TikTok star jailed in Somaliland for two months arrives in Mogadishu
MOGADISHU, Somalia - A Somaliland court has ordered the deportation of a popular social media star, following a video he released taking tea from a cup which was decorated with the image of the Somalia flag that led to his arrest and serving two months in jail in Hargeisa.
For almost 30 years, Somaliland has been running a parallel government from that of Somalia following her decision to secede from the greater Somalia, but the region is yet to be fully recognized despite spirited efforts for nationhood which has dragged at the United Nations.
Bilal Bulshawi, who is known by Somalis as “the president of TikTok”, has been in Hargeisa detention without charges brought against him. Somaliland, which said broke away from Somalia nearly 30 years ago, has punished others, including musicians, journalists, and activists for supporting Somalia's unity and traveling to Mogadishu.
In 2015, members of a popular band were arrested on return to Somaliland after they waved the Somali flag at a concert in Mogadishu. The two regions have been at loggerheads for all those years and in fact, none of them has been willing to implement previous agreements for a ceasefire.
Bulshawi arrived in Mogadishu on Tuesday shortly after being released from prison and given 48 hours to leave Somaliland. His deportation comes after Somaliland’s Minister of Interior, Mohamed Kahin Ahmed, said he had accepted requests for his freedom.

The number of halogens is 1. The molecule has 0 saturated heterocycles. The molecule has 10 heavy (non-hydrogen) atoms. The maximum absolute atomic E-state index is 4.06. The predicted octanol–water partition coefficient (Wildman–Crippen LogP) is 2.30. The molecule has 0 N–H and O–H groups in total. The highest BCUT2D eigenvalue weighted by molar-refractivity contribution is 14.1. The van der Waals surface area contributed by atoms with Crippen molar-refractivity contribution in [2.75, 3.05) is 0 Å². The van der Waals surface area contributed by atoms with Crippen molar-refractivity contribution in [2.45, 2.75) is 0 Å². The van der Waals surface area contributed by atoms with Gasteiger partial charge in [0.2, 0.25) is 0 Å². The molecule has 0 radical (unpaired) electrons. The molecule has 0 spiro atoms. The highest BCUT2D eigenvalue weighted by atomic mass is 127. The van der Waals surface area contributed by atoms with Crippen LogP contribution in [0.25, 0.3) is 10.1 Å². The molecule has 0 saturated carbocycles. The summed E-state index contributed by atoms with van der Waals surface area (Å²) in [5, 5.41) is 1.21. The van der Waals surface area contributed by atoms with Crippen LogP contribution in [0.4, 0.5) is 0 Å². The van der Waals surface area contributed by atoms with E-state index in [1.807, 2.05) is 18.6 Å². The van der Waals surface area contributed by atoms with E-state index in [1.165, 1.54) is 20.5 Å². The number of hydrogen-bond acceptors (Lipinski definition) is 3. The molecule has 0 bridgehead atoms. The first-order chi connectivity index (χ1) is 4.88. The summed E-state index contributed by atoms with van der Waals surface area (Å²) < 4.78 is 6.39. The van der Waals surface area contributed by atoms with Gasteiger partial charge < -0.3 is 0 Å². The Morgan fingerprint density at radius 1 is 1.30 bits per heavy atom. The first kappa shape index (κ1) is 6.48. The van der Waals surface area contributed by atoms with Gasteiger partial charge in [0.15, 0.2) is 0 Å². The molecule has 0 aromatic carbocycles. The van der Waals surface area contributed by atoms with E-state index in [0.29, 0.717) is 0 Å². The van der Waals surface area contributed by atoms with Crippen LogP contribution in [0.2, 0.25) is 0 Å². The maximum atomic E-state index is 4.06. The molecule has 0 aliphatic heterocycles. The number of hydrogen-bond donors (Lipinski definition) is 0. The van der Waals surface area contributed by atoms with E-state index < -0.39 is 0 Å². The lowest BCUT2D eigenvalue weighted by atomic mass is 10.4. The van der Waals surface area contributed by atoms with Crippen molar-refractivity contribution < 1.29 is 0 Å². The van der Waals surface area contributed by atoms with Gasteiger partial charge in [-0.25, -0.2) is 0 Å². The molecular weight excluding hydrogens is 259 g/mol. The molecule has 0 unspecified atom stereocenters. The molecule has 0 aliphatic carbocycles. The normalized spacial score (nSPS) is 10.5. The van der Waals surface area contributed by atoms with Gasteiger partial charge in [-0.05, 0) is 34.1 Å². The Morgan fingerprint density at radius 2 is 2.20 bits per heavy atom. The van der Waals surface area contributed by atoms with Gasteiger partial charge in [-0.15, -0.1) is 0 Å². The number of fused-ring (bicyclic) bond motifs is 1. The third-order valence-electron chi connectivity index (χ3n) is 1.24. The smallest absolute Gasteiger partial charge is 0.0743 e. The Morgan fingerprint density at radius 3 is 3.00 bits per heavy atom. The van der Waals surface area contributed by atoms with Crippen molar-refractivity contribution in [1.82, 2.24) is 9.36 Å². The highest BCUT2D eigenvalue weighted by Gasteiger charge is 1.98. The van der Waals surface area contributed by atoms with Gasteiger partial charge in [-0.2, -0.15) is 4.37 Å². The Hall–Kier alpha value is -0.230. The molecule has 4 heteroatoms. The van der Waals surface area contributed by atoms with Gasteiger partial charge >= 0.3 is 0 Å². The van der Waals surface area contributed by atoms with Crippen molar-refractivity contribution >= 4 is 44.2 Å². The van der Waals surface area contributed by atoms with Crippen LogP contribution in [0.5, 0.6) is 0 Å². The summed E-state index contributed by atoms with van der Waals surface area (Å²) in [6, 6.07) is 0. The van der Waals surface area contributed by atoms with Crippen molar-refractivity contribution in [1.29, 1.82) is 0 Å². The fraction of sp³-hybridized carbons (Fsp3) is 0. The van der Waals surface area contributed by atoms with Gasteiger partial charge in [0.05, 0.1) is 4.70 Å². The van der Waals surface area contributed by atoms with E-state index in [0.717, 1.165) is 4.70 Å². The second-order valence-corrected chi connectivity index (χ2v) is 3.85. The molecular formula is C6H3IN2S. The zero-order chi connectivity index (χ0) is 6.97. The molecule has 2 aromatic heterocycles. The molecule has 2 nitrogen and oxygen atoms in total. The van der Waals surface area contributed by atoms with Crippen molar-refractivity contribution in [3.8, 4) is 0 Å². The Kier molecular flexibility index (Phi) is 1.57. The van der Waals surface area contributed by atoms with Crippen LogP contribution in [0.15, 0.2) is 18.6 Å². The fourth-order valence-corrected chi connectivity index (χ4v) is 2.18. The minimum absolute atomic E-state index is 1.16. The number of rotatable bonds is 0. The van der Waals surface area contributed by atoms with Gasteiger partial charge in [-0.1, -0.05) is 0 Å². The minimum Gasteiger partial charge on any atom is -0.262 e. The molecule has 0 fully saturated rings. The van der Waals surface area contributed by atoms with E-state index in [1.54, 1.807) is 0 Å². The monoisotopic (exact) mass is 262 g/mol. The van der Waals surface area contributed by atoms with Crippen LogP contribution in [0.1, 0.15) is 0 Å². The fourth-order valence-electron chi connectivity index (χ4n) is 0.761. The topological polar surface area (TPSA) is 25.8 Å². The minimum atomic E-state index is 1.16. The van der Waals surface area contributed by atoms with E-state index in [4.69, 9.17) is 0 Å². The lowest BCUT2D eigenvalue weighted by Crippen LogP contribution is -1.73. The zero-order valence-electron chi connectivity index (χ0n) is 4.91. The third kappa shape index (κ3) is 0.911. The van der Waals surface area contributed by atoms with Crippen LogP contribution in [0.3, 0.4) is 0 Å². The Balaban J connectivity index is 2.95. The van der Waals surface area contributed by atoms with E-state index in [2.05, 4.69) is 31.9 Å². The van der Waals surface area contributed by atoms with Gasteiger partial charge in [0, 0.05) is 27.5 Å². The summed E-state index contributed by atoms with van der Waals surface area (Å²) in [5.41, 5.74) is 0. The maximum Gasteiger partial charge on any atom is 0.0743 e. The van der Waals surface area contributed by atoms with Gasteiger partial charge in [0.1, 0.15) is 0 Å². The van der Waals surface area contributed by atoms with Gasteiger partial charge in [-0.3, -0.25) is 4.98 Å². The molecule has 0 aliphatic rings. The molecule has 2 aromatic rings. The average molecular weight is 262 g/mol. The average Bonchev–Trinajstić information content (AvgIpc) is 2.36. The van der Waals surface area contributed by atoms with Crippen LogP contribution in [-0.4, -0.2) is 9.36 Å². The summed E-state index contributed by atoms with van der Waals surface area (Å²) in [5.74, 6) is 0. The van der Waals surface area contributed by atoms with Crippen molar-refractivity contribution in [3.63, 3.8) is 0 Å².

Media reports indicate that Some people who attended a ceremony in Hargeisa where former Somali fighter pilot Ahmed Mohamed Hassan (Ahmed Dheere), who refused to bomb the capital was awarded a medal, demanded the release of Bulshawi.
Speaking at the event, the interior minister said he had accepted the requests and would take action in releasing Bulshawi. Bilal Bulshawi’s family has previously called on the Somaliland authorities to release their son.
Since 2017 there has been a wide-ranging crackdown and a series of arrests and detentions of activists, bloggers, singers, and writers in Somaliland who have been accused of undermining the former British protectorate’s claim to full independence.
This week, police in the port city of Berbera detained a famous singer named Qamar Sugaani upon his return from Mogadishu, where he performed shows and made interaction with his fellow Somalis in the capital.
In July, Djibouti tried to broker a deal between Hargeisa and Mogadishu but to date, both regions are yet to reach an agreement, despite pressure from the international community. The European Union and the United States have been pushing for reconciliation between the two parties.